Rainbow Alliance of The Bahamas

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The Rainbow Alliance of The Bahamas was a support and advocacy group for persons in the gay, lesbian, bisexual and transgender community.

History[edit]

The group was established in May 1999 during a social event hosted by members of other LGBT groups. The members of those groups, BGLAD (Bahamian Gays and Lesbians Against Discrimination) and Hope TEA (Hope Through Education and Awareness), decided it would be better to pool their resources together and create one national gay rights organization. They named it “The Rainbow Alliance of The Bahamas.”

At that time RAB was essentially a support group, organizing LGBT socials and the annual, low-key gay pride event in The Bahamas. However, in 2004 when Bishop Sam Greene threatened to blow up parliament if the government had followed Canada and legalized gay marriage in The Bahamas, group members felt the need to stand up against him and other forms of bigotry and discrimination in the country.

The activist arm of the group placed it in the public spotlight between 2004 and 2008. The group eventually disbanded in 2008 due to a lack of resources.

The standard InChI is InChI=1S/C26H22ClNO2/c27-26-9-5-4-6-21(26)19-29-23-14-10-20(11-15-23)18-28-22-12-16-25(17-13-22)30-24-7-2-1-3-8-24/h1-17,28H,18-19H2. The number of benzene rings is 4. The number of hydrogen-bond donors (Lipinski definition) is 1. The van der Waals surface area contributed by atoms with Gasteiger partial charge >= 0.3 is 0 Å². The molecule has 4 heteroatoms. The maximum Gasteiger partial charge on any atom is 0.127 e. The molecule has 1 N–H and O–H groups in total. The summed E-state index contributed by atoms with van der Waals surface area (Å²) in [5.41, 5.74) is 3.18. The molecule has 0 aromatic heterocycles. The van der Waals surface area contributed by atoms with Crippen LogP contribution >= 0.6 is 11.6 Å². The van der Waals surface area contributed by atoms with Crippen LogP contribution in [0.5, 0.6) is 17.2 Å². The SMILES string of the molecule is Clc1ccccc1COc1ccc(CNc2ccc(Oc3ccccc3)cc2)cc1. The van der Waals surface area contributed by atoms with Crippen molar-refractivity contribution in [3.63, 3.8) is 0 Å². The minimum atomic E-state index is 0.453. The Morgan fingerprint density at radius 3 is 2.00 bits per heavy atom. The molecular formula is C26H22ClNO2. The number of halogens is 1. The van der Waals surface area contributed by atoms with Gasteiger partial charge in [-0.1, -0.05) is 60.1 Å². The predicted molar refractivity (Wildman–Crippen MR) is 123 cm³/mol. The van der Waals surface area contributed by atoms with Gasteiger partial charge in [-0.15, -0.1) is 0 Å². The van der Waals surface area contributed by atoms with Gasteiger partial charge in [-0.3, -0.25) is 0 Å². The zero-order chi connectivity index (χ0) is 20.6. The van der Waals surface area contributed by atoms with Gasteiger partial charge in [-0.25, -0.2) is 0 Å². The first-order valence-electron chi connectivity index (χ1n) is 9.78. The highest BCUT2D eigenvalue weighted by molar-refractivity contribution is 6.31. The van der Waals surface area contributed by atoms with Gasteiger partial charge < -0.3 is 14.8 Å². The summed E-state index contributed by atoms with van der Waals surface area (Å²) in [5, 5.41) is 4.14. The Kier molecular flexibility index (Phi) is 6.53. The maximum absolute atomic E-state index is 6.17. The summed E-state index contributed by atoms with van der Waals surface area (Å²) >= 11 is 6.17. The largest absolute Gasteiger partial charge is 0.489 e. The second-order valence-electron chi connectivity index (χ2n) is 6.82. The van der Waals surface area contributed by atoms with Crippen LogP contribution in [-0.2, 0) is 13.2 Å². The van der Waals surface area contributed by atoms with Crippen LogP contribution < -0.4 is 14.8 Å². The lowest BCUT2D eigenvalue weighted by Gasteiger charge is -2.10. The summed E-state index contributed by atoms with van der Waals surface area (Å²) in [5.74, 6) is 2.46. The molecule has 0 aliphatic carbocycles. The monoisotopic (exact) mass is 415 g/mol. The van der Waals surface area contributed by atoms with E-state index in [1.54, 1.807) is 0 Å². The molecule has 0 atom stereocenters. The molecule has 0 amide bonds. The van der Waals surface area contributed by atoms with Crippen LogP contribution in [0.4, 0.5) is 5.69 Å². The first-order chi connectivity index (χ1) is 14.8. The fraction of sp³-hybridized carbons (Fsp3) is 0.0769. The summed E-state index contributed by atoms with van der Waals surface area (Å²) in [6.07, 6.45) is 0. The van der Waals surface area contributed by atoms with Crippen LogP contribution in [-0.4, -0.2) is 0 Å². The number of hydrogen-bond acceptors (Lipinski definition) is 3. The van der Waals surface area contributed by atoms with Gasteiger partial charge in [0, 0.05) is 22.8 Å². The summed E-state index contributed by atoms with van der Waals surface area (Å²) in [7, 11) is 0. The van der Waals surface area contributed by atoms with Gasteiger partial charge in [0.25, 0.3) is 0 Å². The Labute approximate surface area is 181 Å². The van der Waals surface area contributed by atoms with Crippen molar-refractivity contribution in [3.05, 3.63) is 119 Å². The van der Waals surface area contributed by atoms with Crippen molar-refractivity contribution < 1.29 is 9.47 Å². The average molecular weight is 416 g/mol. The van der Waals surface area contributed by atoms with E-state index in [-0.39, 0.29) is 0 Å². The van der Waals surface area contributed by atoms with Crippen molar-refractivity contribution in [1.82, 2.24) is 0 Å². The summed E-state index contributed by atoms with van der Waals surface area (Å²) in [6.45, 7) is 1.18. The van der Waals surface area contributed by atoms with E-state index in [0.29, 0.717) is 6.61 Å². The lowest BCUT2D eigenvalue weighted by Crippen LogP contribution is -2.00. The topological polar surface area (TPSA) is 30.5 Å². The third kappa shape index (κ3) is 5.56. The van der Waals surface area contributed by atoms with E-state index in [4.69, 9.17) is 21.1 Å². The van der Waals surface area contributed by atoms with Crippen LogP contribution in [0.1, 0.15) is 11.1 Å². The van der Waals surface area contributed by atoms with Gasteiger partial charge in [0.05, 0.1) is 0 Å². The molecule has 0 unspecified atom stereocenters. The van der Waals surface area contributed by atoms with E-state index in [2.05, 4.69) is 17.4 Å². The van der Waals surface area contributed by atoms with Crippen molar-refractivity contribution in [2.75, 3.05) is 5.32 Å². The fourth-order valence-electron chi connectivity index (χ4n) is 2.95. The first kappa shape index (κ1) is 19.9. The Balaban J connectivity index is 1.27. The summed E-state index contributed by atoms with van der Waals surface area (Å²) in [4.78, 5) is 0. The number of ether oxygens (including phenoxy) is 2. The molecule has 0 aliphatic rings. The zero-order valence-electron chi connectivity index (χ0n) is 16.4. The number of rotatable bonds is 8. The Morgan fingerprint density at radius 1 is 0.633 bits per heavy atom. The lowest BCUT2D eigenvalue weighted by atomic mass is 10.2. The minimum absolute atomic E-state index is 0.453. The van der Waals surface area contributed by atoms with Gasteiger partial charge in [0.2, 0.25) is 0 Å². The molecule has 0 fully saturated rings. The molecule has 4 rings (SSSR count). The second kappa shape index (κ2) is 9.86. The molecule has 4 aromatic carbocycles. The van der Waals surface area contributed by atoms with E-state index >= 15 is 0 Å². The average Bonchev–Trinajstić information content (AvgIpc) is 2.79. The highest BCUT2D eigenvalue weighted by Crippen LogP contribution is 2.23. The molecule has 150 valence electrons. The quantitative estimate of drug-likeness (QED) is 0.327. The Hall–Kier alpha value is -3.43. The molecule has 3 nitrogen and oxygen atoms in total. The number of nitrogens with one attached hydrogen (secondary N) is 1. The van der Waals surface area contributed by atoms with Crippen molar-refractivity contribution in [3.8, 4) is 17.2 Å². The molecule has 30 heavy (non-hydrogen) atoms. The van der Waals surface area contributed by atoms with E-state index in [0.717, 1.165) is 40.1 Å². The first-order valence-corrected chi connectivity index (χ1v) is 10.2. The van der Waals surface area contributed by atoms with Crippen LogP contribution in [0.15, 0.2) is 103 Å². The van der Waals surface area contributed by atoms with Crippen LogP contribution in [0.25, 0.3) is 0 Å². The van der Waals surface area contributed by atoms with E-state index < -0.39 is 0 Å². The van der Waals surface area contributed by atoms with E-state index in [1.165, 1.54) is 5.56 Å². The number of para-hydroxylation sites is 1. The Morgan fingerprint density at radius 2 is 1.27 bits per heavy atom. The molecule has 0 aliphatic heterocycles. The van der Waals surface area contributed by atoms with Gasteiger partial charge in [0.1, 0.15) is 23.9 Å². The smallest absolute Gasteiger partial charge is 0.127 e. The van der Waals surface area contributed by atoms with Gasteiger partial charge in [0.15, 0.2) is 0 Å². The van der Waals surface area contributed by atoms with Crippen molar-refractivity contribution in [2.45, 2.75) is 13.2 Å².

Legal fight[edit]

There is no legislation in The Bahamas that addresses basic human rights concerns of LGBT (Lesbian, Gay, Bisexual, and Transgender) people. In fact, discrimination can be found in existing laws on same-sex relationships. One example is the law regarding the age of consent.

Homosexual relations between consenting adults have been legal in The Bahamas since May 1991, but the age of consent is two years higher than that for heterosexuals – 18 vs. 16. Adult heterosexual men can legally engage in sexual activity with 16-year-old girls, though these teens are considered minors. Homosexual men however, have been charged before the courts for having consensual sex with 16- and 17-year-old males.

LGBT Bahamians are also subject to discrimination in employment. The Employment Bill of 2001, which had a clause barring discrimination in the workplace based on sexual orientation, was passed with that clause removed.[citation needed] The law was amended again in 2002, still without protecting LGBT Bahamians.[citation needed]

In addition to protesting these laws, RAB spoke out strongly against its lack of inclusion in the former government's Constitutional Reform Commission. The Commission, which included outspoken anti-gay Bishop Sam Greene, had been reviewing the country’s unamended 1973 constitution between 2003 and 2006. It failed to consider a person’s sexual orientation as an attribute deserving of protection from discrimination in a preliminary report it presented to the Cabinet on March 21, 2006.

See also[edit]

External links[edit]

Bahamas' current LGBT group: